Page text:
The short answer is: It depends. Let’s look into possible scenarios as they relate to unpaid patent maintenance fees.
A Common Scenario for Unpaid Maintenance Fees
“Our US company recently received an offer from a European competitor to purchase a small portfolio of Patents related to a product line that we no longer manufacture. The due diligence team declared that the offer was bona fide. However, due diligence uncovered that accounting failed to pay the maintenance fee for one of the Patents, and the Patent expired nine months earlier. This expired Patent is critical to the sale of the Patent Portfolio. Is there anything we can do to save the sale of the portfolio?”
Failure to Pay Maintenance Fees, Expired Patents and Patent Reinstatement
If the delay in paying the maintenance fee is unintentional, a petition to reinstate the expired Patent may be accepted by the USPTO:
37 Code of Federal Regulations – Reinstatement of Expired Patents
37 C.F.R. 1.378, in part, reads:
(a) The Director may accept the payment of any maintenance fee due on a patent after expiration of the patent if, upon petition, the delay in payment of the maintenance fee is shown to the satisfaction of the Director to have been unintentional. If the Director accepts payment of the maintenance fee upon petition, the patent shall be considered as not having expired, but will be subject to the conditions set forth in 35 U.S.C. 41(c)(2).
(b) Any petition to accept an unintentionally delayed payment of a maintenance fee must include:
(1) The required maintenance fee set forth in § 1.20(e) through (g);
(2) The petition fee as set forth in § 1.17(m); and
(3) A statement that the delay in payment of the maintenance fee was unintentional. The Director may require additional information where there is a question whether the delay was unintentional.
In the “Common Scenario” example at the beginning of this post; provided the European buyer agreed to the sale, the expired Patent could be reinstated:
Expired Patents – Section 2590 of the USPTO Manual of Patent Examining Procedure
Section 2590 of the USPTO Manual of Patent Examining Procedure, in part, indicates:
- If the delay in payment of the maintenance fee is unintentional, the USPTO may accept late payment of any maintenance fee filed after the 6-month grace period
- A Petition that the delay in payment of the maintenance fee was unintentional would not be proper when the Patentee becomes aware of an unintentional failure to timely pay the maintenance fee and then intentionally delays filing a petition for reinstatement of the Patent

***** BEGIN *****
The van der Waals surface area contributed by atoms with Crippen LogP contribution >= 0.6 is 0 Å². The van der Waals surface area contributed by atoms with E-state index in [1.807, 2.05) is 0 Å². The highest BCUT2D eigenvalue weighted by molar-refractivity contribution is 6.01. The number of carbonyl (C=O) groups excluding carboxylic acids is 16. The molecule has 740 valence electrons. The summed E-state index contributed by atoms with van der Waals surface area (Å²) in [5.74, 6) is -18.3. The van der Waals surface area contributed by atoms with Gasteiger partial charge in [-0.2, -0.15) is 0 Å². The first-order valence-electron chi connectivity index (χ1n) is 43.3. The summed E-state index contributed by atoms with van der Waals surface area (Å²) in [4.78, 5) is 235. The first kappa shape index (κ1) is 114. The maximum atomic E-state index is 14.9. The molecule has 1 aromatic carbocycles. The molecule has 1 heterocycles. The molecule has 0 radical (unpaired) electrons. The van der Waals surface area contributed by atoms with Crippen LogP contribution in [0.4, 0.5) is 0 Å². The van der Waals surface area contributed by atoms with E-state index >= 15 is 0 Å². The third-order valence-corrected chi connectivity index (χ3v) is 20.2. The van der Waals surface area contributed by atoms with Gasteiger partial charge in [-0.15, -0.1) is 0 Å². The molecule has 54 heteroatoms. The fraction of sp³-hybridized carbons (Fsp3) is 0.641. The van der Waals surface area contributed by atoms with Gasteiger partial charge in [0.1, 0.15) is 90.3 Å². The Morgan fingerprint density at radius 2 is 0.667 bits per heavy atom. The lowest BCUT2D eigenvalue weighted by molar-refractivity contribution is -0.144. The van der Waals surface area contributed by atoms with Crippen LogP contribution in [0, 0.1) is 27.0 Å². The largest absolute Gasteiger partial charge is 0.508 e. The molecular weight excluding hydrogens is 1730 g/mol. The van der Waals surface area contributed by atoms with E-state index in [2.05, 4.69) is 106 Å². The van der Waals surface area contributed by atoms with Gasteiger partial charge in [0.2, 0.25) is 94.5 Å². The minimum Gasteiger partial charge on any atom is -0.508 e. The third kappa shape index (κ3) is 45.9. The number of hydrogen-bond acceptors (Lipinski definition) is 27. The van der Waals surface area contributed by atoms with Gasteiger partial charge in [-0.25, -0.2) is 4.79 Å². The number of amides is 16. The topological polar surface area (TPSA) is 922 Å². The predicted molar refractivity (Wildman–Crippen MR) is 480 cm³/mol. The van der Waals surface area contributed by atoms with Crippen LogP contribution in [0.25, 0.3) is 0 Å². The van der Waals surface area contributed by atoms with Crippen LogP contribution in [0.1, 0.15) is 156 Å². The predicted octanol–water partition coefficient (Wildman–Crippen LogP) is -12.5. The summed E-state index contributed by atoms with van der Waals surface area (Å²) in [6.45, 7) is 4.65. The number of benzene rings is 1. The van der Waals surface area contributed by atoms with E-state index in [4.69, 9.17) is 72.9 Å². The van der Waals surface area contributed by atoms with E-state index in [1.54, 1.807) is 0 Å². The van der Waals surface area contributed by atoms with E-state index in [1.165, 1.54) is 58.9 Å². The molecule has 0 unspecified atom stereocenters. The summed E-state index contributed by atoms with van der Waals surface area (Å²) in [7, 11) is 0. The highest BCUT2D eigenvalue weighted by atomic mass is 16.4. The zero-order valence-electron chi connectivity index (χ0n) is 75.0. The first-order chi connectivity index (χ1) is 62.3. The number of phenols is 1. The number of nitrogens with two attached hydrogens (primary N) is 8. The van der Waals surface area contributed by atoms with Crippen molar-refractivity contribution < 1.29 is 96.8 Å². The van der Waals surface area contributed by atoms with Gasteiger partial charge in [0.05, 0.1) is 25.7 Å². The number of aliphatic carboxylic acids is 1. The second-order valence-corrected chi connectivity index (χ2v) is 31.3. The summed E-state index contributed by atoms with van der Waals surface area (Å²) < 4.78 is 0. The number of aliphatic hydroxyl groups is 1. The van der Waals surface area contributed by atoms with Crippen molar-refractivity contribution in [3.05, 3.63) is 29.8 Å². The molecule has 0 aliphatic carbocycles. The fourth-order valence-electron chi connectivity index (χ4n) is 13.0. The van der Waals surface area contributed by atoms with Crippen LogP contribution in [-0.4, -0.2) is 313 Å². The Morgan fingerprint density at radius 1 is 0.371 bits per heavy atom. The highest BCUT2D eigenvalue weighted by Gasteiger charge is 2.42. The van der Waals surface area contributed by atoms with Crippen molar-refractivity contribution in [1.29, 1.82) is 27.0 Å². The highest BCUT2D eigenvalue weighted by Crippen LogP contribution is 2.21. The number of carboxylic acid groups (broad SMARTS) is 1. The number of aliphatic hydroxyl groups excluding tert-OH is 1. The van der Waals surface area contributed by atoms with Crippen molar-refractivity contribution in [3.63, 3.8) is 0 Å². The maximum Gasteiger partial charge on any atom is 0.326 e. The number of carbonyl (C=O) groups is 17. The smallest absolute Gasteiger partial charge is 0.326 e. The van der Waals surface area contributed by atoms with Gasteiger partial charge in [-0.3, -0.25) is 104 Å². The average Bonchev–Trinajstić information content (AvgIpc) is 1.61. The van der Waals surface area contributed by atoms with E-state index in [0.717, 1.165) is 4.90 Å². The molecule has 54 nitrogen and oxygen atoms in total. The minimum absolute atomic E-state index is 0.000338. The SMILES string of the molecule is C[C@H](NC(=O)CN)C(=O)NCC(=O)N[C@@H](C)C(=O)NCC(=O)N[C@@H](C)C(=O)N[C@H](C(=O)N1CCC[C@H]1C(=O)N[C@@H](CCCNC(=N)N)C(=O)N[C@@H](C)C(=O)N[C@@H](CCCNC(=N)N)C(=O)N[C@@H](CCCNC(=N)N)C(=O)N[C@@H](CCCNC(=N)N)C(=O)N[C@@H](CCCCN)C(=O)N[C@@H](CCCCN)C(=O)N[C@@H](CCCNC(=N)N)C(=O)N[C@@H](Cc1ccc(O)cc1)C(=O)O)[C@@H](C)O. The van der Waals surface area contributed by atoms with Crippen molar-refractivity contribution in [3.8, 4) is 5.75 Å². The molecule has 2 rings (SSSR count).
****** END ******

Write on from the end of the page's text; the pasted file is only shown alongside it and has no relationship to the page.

- Petitions to accept unintentionally delayed payment of the maintenance fee in an expired patent, if expired for two years or less, can be processed digitally via the USPTO website
- After the Patent owner failed to pay the maintenance fee for more than two years, a petition to accept the unintentional delay in payment of the maintenance fee can be filed in the USPTO and may reinstate the Patent
FAQ: Situations for Expired Patents and Reinstatement
- Your company opted to let the Patent expire for failure to pay the maintenance fee, and after 21 months, the company decided to pay the maintenance fee. Will this reinstate the Patent? Most likely – Yes.
- Your company opted to let the Patent expire for failure to pay the maintenance fee, and after 36 months, the company decided to pay the maintenance fee and reinstate the Patent. Will this work? Depending on the facts – Possibly.
- Your company did not pay two maintenance fees (NOTE: As a general rule, due times can be variable at 3 years, 7 years and 11 years in the USA and most international fees are due annually)? Can the patent be reinstated? No.
- Your company intentionally did not pay the maintenance fee for 3 years? Can you get the patent reinstated? Probably not.
- You are an individual who was made aware that your Patent had expired. Thereafter, you forwarded a money order to pay the required fees to the wrong address for the USPTO. Two years later, you learned that your Patent remained expired. Depending on the evidence presented to the USPTO, your Patent may be reinstated.
If you need legal assistance managing your maintenance fees, please contact Business Patent Law, PLLC. Business Patent Law, PLLC provides intellectual property and business counsel for businesses and companies.
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